JCB Loadalls contribute to low carbon power generation at Hinkley Point C

JCB Loadalls contribute to low carbon power generation at Hinkley Point C

A fleet of JCB Loadall 540-140 telescopic handlers is providing an essential material handling solution to the UK’s largest infrastructure project. Operated by Bylor, a joint venture between French construction company Bouygues Travaux Publics and the UK construction giant Laing O’Rourke, the machines are part of a massive 2,000-strong fleet of equipment working on the Hinkley Point C construction project in Somerset.

Hinkley Point C (HPC) is the first new nuclear power station to be built in the UK for more than 20 years. When the first reactor is commissioned in 2025, the £19.6bn facility will provide secure, low-carbon electricity for 6 million homes. As part of a drive towards cleaner energy, the electricity generated by HPC’s two nuclear reactors will offset almost 600 million tonnes of carbon emissions, during its 60-year lifespan.

Bylor’s civil engineering contract calls for the construction of up to 60 major structures on the 40ha site. The project will require a diverse range of machines, including 50 tower cranes and 20 giant crawler models. This includes one of the  world’s largest cranes, a Sarens SGC-250, capable of lifting up to 5,000 tonnes.

While the JCB Loadalls boast a fraction of that lift capacity, they are equally vital to the everyday running of the project. The telehandlers are used to load specially designed trailers, that carry materials and equipment around the site for the construction teams. The Loadalls then drive to the drop-off location, before safely unloading the trailers and placing the materials.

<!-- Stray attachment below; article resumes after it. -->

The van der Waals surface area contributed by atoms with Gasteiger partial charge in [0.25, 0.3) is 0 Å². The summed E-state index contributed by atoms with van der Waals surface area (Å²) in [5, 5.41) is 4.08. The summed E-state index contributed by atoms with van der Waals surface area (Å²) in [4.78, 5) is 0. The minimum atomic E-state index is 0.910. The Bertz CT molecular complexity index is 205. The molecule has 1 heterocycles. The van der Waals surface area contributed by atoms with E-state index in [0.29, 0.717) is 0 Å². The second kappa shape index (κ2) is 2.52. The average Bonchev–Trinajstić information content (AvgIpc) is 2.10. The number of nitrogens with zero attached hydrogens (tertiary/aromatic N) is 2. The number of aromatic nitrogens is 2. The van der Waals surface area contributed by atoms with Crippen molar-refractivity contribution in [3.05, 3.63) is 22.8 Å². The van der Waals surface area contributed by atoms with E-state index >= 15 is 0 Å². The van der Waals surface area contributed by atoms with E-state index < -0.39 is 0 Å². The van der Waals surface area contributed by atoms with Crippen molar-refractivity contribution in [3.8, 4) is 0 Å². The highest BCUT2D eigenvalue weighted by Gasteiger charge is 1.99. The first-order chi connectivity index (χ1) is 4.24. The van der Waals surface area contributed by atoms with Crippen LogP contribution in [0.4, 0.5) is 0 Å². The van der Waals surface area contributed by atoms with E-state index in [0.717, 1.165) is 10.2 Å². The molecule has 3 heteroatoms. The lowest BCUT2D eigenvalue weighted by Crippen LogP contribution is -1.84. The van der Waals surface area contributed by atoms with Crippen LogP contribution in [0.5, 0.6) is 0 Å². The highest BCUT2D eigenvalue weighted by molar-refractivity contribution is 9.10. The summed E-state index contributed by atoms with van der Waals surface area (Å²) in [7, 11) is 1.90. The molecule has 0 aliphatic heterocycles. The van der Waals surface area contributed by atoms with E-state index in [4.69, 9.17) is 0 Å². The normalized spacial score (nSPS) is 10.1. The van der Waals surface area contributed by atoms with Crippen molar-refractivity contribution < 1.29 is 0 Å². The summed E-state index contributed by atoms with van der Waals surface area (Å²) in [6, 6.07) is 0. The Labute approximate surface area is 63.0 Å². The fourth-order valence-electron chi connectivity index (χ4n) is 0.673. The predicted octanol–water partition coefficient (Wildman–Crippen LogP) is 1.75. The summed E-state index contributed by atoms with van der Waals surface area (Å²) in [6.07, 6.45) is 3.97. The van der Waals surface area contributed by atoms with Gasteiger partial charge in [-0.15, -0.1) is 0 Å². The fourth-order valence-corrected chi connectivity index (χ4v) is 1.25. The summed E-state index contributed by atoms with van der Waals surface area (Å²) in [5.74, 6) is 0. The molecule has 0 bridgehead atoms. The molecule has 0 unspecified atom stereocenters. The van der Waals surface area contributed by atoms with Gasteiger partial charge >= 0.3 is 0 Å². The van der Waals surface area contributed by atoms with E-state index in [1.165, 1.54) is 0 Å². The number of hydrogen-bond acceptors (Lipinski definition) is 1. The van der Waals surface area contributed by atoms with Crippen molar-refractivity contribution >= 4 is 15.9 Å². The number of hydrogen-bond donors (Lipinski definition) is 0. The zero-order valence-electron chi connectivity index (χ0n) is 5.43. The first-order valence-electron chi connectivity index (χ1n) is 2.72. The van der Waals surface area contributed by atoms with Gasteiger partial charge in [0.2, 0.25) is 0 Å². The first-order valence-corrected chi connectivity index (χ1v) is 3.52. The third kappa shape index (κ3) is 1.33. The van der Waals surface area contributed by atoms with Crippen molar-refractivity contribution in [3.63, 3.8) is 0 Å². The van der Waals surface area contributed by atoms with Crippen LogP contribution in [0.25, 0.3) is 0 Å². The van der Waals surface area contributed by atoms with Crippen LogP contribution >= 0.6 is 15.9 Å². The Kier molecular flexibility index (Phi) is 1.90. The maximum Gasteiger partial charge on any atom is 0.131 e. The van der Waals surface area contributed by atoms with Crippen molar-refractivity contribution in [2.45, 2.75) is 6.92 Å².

Bylor’s general plant manager, John McCoppin said: “Our telehandlers do a lot more travel than on a conventional housebuilding site. I’ve had JCB machines for more than 25 years now, on sites around the world. The JCB telehandler is the market leader, it’s the most reliable and the easiest to maintain. In fact, we have just placed an order for three more.”

The Loadalls were supplied by local dealer Holt JCB, as part of a growing fleet of JCB equipment that is working on the contract. This includes a 457 wheeled loader for batching plant work, a 1CX-T tracked compact backhoe loader for confined access, two 714 articulated dump trucks to haul spoil and a number of swivel-tip JCB site dumpers.

Service backup is provided by Holt JCB, though Bylor has workshops and a team of engineers on site. Indeed, McCoppin is hoping to send some of the engineers to Holt JCB for specific JCB training on the telehandlers.

John McCoppin said: “We procure, maintain and supply the plant to the project. We try to keep ownership of the Loadalls to one operator and I am confident that, with the way we maintain things and the reliability of JCB, these machines will see out this site and then possibly go on to the next one too.”

One of the reasons for that confidence in JCB equipment, is the standard fitment of the company’s LiveLink telematic system, that provides the plant team with live operational data and tracking from each of the machines. It has been such a success on the Hinkley Point site that Bylor is also considering expanding its use to non-JCB equipment.

John McCoppin said: “With JCB LiveLink we can track each machine and see how it is being used. There are lots of really good things on LiveLink and now we can put the system on other machinery that we have too. We have 200 mobile access platforms here and we are looking at putting LiveLink on those as well.”

Bylor has been active on the Hinkley Point C project since 2016 and with the first unit due for commissioning in 2025, there is still plenty of work to complete. JCB machinery plays an important role in the development of the UK’s power generation infrastructure, on small job sites in every town and on the biggest projects in the country.

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